Saturday, September 19, 2015

Humans and other animals

There's the familiar debate about the relationship between human beings and other life forms on this planet.  In particular, people wonder about the difference between human beings and everything else.  What does this difference amount to?

Generally speaking, there are two types of differences: differences of degree, and differences of kind.

Differences of degree occur when you have two things that belong to some relevant category, but differ in magnitude with respect to some variable shared by both things.

For example, a pin prick and a migraine headache are similar in that they are both types of pain.  However, they differ with respect to the intensity of the pain.

Differences in kind occur when you have two things that don't both belong to the same relevant category.  For example apples and rocks differ in kind if the relevant category is fruit.

Having set this up, how do we describe the difference between humans and other life forms?  Is the difference primarily of degree or of kind?

Most everyone agrees that humans share a lot with other animals.  Humans are carbon based life forms that are sustained via air, water, food.  Human are born, reproduce, and die.  Furthermore, humans share a lot with mammals.  Humans are warm blooded, have body hair, reproduce sexually and via birth.

Some, however, go further and say that although there are lots of similarities between humans and other animals, humans still differ in kind.  What does this difference amount to?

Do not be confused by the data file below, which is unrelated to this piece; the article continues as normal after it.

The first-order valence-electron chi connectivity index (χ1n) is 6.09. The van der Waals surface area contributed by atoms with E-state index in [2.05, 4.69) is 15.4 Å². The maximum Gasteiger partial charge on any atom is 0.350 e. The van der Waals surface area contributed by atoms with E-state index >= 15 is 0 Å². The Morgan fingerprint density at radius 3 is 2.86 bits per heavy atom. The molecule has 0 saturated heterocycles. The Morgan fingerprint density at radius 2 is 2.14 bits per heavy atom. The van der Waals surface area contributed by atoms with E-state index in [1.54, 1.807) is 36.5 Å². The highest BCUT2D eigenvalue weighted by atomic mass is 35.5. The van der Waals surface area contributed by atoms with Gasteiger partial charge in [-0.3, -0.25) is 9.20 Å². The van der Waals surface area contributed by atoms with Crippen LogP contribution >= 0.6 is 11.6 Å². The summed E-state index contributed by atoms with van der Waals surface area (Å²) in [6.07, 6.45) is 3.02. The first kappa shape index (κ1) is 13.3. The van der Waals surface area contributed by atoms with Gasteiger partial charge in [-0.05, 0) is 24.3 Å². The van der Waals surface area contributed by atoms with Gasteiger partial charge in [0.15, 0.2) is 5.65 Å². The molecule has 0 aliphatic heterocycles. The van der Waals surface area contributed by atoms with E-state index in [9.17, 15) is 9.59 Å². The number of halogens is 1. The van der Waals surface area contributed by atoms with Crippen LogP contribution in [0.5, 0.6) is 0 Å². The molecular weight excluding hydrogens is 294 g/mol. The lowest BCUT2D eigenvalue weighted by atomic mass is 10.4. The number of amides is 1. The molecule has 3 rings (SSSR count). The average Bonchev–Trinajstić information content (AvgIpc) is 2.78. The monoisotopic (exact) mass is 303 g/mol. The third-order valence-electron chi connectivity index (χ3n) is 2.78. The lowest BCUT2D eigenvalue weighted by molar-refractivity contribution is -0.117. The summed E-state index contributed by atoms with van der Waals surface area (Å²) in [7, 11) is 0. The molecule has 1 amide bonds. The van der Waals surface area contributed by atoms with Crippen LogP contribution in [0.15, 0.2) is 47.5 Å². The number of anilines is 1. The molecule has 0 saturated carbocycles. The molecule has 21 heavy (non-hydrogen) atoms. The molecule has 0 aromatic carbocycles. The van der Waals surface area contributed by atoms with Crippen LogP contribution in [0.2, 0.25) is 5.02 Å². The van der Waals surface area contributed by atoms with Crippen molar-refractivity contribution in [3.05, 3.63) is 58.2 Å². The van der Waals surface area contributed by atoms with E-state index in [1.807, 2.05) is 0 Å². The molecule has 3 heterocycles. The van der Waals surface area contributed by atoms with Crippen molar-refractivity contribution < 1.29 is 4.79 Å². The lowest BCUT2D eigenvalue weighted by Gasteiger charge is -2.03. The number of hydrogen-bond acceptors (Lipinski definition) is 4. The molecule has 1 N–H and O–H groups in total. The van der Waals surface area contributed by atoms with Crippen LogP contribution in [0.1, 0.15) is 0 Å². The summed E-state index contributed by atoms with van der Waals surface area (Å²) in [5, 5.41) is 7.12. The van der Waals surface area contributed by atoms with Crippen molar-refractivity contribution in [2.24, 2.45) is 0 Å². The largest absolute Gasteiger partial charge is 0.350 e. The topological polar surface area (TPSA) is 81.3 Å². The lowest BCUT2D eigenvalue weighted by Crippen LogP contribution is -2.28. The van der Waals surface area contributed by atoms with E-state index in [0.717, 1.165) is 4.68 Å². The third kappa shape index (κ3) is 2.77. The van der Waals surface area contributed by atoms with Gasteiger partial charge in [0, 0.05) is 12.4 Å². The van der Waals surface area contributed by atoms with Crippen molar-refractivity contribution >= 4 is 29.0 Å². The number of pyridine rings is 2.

Traditionally this difference amounted to something non-physical, like a soul or a spirit.  Human beings are somehow made in the image of God, whereas other animals are not.  This difference is significant in that it is normative, rather than merely descriptive.  According to many religious traditions, human beings are different in a way that makes them "higher" or "better" than other life forms on earth.

Nowadays there are more people who don't affiliate with a particular religious tradition.  Among these, many reject the idea that there is some non-physical aspect of humanity that separates it from the rest of life on Earth.  

Suppose that we accept the claim that there is no difference in kind between humans and non-human life.  There's an issue that we have to deal with.  We observe lots of things that humans do that other animals either don't or can't do.  Here's a sample list.

Advanced mathematics
Moral reasoning
Classical music
Abstract art
Travel to outer space
Engage in nuclear warfare
Make iPhones
Form democratic governments

What explains the fact that humans do these things and other animals don't?

One route is to say that the difference between humans and other animals is that of degree.  Animals can communicate, cooperate, and build stuff.  They just can't write poetry and build skyscrapers.  Perhaps the difference between humans and animals is more like the difference between an adult human and an infant.

Explanation by difference of degree is kind of satisfying, but not wholly.  First, the gap in intellectual ability between humans and whoever's in second place (gorillas, chimpanzees, dolphins, etc) seems incredibly vast.  Why are humans so far ahead of everything else?  

Second, we don't see any other species doing anything remotely close to what humans are doing.  Why is it that just humans are the ones that figured out how to get to the moon?  Why haven't other species developed in similar ways?

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